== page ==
It was a Sunday morning and I was running around the church trying to finish all of the last minute details, cover my volunteer gaps and make sure that everyone was on the same page. It was going to be a huge weekend, and I wanted to make sure that everything went off perfectly. It […]
It was a Sunday morning and I was running around the church trying to finish all of the last minute details, cover my volunteer gaps and make sure that everyone was on the same page. It was going to be a huge weekend, and I wanted to make sure that everything went off perfectly.
It was then that my phone began to ring and I noticed that I was getting a phone call from a former volunteer of mine who had moved out of state. I remember thinking, “That’s odd that she would call me on a Sunday morning . . . she knows how busy I am.” I went to my office and accepted the call. I said hello and asked how she was. It was then that she dropped the bombshell on me. “My 13-year-old son passed away in his sleep last night.”
I felt as if I couldn’t breathe. I had her son in my group while they lived in my town. We were as close as families could be while they lived near us. I loved them like family, and now they were turning to me during one of the most heart wrenching and terrifying times a parent could ever face. What would I say to them? What COULD I say to them? There was no fix, cure or scripture that was going to make this situation right. I did what I could, I sat there with her on the phone and cried with her. It was the only thing that felt right.
After I hung up the phone with her that day, I remember looking at my wife and saying “I don’t want to do this anymore.” By “this” I meant ministry. I didn’t want to experience the pain and helplessness I was feeling at that time ever again. It was then that I felt God comfort my soul and encourage me to continue on. I knew that God was placing me in the middle of that storm to show His love and presence. All I had to do was be present and mourn with them.
One doesn’t enter into the mess of ministry and never experience tragedy. Tragedy is a part of life, and walking through life with people is what we sign up for when we say “Yes” to our calling. Over my 15-plus years in ministry, I have walked through too many tragedies to count. Some have been my own, and some I’ve walked through with others. Through every one, though, there is one constant: My first temptation is always to run. I want to run because I don’t know what to say or because I am overwhelmed with grief or fear. I want to run because I don’t feel like I possess enough to be of any service or help. I think maybe we all struggle with those feelings when tragedy comes. What sets us apart as ministers, though, is when we don’t surrender to those thoughts.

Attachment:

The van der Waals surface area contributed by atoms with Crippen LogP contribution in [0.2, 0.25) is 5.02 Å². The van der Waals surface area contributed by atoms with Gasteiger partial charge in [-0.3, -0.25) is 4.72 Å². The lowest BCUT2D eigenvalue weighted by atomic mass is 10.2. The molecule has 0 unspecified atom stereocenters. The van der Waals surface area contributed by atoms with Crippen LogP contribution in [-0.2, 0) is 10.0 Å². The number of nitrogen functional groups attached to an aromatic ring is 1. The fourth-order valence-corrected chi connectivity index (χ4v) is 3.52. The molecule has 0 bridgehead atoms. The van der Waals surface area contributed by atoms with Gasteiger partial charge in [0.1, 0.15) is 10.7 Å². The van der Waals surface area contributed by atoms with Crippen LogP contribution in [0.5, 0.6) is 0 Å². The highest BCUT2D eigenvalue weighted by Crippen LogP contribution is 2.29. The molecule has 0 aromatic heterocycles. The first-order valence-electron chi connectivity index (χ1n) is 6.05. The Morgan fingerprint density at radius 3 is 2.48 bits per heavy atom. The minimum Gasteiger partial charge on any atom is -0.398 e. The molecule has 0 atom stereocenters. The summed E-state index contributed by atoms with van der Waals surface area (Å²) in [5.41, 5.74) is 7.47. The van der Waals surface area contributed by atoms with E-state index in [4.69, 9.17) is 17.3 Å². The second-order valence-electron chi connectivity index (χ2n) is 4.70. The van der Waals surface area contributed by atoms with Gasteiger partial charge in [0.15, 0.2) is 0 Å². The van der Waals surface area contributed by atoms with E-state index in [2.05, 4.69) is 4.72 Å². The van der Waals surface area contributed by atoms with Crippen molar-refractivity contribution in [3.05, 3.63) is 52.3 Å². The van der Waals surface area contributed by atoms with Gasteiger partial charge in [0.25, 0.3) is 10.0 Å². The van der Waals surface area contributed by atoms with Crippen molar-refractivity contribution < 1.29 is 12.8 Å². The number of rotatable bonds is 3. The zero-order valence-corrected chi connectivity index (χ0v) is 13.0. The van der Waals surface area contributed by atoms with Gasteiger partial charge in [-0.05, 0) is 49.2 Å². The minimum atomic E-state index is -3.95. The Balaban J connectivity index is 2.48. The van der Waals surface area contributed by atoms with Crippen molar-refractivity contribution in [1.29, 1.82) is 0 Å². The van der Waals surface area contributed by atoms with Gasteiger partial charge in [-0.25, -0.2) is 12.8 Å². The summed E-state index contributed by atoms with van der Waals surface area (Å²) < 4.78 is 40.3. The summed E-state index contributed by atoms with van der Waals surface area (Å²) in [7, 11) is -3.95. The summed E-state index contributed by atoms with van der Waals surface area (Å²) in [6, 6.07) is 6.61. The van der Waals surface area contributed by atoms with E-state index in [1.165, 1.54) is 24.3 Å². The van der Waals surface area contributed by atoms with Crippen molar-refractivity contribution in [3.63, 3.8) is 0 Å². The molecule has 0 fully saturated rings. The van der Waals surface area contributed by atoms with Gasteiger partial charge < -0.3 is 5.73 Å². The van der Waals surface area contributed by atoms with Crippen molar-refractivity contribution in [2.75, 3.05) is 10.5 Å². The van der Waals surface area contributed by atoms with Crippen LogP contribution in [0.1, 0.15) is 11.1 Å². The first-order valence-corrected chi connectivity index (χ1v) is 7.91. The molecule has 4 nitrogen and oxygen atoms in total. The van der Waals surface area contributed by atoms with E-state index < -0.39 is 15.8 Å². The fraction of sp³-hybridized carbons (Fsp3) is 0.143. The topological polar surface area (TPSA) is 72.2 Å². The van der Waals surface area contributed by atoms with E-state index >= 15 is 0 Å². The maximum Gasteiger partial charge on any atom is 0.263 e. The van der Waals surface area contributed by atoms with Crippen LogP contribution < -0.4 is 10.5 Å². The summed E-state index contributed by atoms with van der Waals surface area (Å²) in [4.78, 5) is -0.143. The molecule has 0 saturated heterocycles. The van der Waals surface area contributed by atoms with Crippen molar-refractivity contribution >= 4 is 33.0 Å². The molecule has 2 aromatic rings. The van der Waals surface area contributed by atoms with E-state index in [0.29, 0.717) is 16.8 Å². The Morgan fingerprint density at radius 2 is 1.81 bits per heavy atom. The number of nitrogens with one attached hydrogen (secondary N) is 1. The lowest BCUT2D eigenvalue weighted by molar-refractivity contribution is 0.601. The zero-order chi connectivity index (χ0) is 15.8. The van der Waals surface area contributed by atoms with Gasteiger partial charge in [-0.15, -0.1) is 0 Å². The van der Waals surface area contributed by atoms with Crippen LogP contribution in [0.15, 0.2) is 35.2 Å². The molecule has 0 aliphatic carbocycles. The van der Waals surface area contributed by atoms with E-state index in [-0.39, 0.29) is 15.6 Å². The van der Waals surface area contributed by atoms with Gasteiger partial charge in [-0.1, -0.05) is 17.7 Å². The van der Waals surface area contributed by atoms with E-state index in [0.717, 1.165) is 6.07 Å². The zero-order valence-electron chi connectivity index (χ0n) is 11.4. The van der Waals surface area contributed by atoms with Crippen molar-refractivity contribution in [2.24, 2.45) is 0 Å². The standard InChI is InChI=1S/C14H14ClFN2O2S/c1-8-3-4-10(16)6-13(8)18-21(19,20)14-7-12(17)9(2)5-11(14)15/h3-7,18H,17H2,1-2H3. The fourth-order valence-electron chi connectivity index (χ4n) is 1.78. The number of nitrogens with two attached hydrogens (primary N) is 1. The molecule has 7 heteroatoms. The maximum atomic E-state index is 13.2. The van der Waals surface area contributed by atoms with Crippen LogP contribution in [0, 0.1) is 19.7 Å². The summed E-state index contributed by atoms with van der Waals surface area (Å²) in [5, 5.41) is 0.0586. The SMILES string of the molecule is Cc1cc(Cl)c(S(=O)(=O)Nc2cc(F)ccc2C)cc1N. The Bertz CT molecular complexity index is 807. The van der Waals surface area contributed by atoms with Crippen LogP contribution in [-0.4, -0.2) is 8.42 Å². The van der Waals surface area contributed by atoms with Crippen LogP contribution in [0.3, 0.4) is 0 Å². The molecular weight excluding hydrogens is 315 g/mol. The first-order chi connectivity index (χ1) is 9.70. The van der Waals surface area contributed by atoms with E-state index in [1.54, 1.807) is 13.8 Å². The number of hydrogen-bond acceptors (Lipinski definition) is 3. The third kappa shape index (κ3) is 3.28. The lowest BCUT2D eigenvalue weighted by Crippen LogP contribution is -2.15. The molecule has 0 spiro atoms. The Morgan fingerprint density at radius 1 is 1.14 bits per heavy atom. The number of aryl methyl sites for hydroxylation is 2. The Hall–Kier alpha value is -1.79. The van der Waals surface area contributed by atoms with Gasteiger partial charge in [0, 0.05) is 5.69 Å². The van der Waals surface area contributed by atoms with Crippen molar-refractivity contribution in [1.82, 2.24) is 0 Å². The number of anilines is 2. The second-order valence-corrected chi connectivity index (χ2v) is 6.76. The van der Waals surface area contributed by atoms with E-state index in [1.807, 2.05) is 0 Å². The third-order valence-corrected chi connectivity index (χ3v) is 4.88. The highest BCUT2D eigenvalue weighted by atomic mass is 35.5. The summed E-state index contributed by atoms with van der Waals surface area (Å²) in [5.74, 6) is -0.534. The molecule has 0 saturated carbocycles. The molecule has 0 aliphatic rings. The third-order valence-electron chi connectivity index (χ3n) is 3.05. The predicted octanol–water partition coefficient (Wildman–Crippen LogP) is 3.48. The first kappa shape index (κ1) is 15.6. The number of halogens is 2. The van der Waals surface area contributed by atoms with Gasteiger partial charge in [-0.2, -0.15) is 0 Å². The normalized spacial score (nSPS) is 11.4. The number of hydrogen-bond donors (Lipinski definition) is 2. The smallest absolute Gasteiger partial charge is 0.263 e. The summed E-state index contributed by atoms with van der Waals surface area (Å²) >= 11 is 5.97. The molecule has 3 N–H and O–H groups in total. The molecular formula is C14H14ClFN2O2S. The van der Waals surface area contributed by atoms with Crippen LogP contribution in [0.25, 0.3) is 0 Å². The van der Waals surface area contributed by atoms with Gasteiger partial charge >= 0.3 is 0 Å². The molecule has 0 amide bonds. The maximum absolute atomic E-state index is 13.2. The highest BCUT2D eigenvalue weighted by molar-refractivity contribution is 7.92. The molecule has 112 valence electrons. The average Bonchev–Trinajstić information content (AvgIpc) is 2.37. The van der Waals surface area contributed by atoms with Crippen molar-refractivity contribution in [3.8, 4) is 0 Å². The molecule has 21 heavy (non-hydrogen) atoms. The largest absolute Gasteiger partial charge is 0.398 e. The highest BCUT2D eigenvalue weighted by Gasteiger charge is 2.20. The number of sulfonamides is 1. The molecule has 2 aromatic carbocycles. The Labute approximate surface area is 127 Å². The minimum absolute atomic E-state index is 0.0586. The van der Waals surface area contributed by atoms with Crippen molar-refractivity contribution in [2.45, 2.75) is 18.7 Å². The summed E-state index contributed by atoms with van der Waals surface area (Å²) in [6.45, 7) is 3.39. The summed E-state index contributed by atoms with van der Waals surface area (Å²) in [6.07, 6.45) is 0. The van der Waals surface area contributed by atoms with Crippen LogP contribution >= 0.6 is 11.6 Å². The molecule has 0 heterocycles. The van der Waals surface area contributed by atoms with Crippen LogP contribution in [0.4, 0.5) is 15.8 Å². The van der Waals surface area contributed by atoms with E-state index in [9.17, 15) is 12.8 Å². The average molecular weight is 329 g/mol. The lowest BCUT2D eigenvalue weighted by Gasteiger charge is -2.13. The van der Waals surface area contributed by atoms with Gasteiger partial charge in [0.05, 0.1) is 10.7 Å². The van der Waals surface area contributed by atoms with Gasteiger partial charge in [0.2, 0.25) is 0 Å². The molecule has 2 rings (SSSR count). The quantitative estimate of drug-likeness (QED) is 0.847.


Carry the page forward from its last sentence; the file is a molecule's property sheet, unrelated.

Here are five things to remember when tragedy strikes.
Don’t try to fix it. Just listen.
Decide that it is not your job to fix them or their tragedy. It is your job to be present and truly listen. Sometimes we can be quick to offer them a program when we feel the need to fix it for them. Rarely does someone expect you to fix it. Most often, they just want to be heard. Hear them. Enter into their pain and cry with them. Empathize with them. Relate to their situation.
Make their mess your priority.
Pay attention as they talk. If they have an oncology appointment on Tuesday at 9 a.m., call them Monday and let them know you are praying for them. If they are going into their first divorce court appointment on Wednesday afternoon, shoot them a text letting them know you’re thinking of them. Add reminders in your calendar to call or text at certain times. Show up for a chemo appointment and hold their hand. Make their tragedy part of your week.
Don’t treat a season like a moment.
We can show up with a meal once, but six months can go by in a blink if we aren’t paying attention. If you have only checked in once, that’s definitely not enough. People living through a season of tragedy need several follow-ups. The grieving doesn’t end at the funeral and the struggle doesn’t end with the first sober coin. Ask them often how they are doing. Add them to your personal prayer list and let them know that you are lifting them regularly. Reach out even when it’s uncomfortable. They will appreciate it and you will be better for it.
Don’t try to explain away their tragedy.
This is a roadmap for what not to say and what you could say instead. Don’t say: “God must know what He’s doing;” “God works in mysterious ways;” “God needed them more than you did;” “This will be part of your testimony someday;” or “This too shall pass.” As a general rule, if it is cliché, or even Christian cliché, it’s probably not the best thing to say. Statements that are better, “I’m so sorry for your loss;” “I’m here for you;” “How can I support you?” “Thank you for trusting me.” Offer them support, not explanations for their tragedy.
Only mention a program last.
After you have listened, shown up several times, and communicated well, then and only then do you mention a support group, counselor or meeting. Present it as an option. Let them know it is their choice if they want to pursue it or not. And again encourage them and communicate that you are still there for them if they need you. You are not passing the buck, simply offering another resource if they are interested. If they accept the offer, you still need to maintain regular connection with them.
Tragedy is a part of life. It is during times of tragedy that we often need God’s love and peace the most. Be present during these times. Resist the temptation to run. You will be glad that you did.